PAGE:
Superstars and cult figures are products of historical moments. Emerging at particu- lar socio-historical junctures, cult figures in cinema begin to embody much more than just the character they play. Film and Cultural studies have tried to understand the concept of stardom and iconicity as sustained by a dual engagement with the site of fictional performance and the fears and aspirations in the world outside. Helen, dancer par excellence and iconic vamp of Bombay cinema, is one such figure.
It is said that the Borivili National Park, cheek by jowl with Mumbai has more species of animals, birds, reptiles, and insects than the whole of Great Britain. In terms of species’ diversity India is a multi-millionaire country as compared to most of the countries of the so-called developed world. But alas, when it comes to that special breed of human being – the nature writer – we are alas hopelessly impoverished – and to mix metaphors, seem to be heading for extinction. Whereas every wild living creature in every square inch of British countryside has been photographed and written about ad nauseam we know next to nothing about the denizens that share our lives with us.
Reading through the title and contents of the book, the scope of this recent publication on painting during the Mughal rule in the Indian subcontinent, covering a span of over 200 years indeed sounds quite sweeping. Aimed at more than a general introductory readership, this reference book gives focus to the shifting modes of the patrons’ taste and the artists’ struggle to cope with the situation. From this concern, the author has thematized eight topics serially as the chapter headings: the atelier, narrative art, portraiture, painting on natural history, margin-painting, ascriptions, identical versions and modern attributions, and the impact of renaissance art. The book has an introduction and an exhaustive bibliography, illustrations and glossary.
Until some years ago, there were hardly any books on the history of Hyderabad written in English by Indians, and historians and research scholars had to necessarily pour over Urdu and Persan manuscripts in the Archives Department and libraries. Then suddenly there was a spurt of them ranging from small pamphlet like booklets to lavish coffee-table publications. Narendra Luther’s first book was on Mohamed Quli, the poet-king of Golconda and the founder of Hyderabad city. This book, Hyderabad: A Biography was published first in 1998 by Orient Longman , and as the author says in his preface, was quickly sold out and there was a great demand for it. A new edition was published by Oxford University Press in 2004.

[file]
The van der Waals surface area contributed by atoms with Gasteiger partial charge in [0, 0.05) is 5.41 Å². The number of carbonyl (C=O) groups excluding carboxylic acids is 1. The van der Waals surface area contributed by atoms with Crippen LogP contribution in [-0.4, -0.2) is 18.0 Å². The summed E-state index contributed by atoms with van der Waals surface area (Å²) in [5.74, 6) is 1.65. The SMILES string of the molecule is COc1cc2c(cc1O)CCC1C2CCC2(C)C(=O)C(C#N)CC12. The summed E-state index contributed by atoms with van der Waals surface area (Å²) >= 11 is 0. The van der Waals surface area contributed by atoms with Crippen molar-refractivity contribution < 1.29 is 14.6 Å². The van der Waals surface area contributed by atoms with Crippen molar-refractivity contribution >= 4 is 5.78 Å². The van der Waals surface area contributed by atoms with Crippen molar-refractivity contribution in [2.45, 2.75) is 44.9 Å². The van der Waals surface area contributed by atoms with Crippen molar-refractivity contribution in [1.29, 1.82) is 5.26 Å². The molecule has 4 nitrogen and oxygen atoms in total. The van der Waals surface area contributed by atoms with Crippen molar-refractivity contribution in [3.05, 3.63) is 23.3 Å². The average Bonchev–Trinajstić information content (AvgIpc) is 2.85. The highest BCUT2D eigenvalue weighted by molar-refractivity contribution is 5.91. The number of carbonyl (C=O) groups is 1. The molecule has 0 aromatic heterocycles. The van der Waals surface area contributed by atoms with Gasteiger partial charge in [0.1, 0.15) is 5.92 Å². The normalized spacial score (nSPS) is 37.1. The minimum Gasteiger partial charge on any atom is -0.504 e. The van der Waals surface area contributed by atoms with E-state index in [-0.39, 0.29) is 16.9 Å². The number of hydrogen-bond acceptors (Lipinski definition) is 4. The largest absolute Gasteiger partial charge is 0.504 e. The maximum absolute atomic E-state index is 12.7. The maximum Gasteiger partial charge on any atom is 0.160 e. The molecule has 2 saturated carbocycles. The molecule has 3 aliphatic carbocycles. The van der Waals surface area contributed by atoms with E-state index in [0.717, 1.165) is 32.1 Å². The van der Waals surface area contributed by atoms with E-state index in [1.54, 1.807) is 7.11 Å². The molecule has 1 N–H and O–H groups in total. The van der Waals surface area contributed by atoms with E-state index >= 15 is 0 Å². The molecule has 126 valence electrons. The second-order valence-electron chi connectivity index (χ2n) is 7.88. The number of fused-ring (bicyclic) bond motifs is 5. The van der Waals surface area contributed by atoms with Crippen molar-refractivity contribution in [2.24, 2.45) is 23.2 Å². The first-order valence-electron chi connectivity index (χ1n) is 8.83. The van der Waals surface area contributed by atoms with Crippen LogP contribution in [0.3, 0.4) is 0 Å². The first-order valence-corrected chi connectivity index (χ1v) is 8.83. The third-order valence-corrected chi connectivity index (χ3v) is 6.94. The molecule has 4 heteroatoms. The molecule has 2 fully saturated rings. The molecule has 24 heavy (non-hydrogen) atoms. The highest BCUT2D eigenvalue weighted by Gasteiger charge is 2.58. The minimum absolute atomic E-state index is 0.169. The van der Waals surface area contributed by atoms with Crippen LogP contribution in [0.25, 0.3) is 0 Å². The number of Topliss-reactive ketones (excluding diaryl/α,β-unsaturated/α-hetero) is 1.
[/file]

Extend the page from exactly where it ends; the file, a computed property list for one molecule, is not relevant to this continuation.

Lucy Peck’s guide to thousand years of concrete and mortar of Delhi provides a valuable insight into Delhi’s historical monuments. Based on secondary sources, it is not a mere mundane description of the monuments. The explanation of the buildings is accompanied by interesting anecdotes of Delhi’s past and aesthetically well shot pictures. This book is an outcome of the author’s association with Seven Cities of Delhi Group. Working with this group, Peck could explore Shahjahanabad and meet the local inhabitants. This made her conscious of the need to write differently a book on Delhi.
In the distant days when I was an under- graduate Gingi used to sound as remote and exotic as Constantinople. Since then, narratives of military encounters became increasingly unfashionable in history courses, and Gingi, like Trichinopoly and Seringa-patam, became even more distant, and appeared in a different set of incarnations, differently spelt (Senji, Thiruchirapalli and Srirangapattanam) and as tourist-destinations. There is a shelf-ful of expensively-illustrated books on Indian forts, but very few detailed studies of any one fort. The Archaeological Survey understands that these are to be listed and protected – and some, on some whim, ‘de-protected’. But historians and architects, who should back them enthusiastically, have hardly shown any interest in them.
In several entertaining and insightful com- mentaries on the British Raj, Jan Morris likened much of its work to that of a development agency: building roads and railways, introducing the telegraph and later telephone as well as modern western medical practices and educational methods. Interestingly, though The Spectacle of Empire (London: Faber and Faber, 1982) is in some senses a photographic document of the various activities of the Raj, Morris does not really discuss in any great detail the role of the camera in governance. After the 1840s, while family photographs provided for a flourishing business, the ‘selling’ of India to the British population at home depended quite a bit on its visual marketability.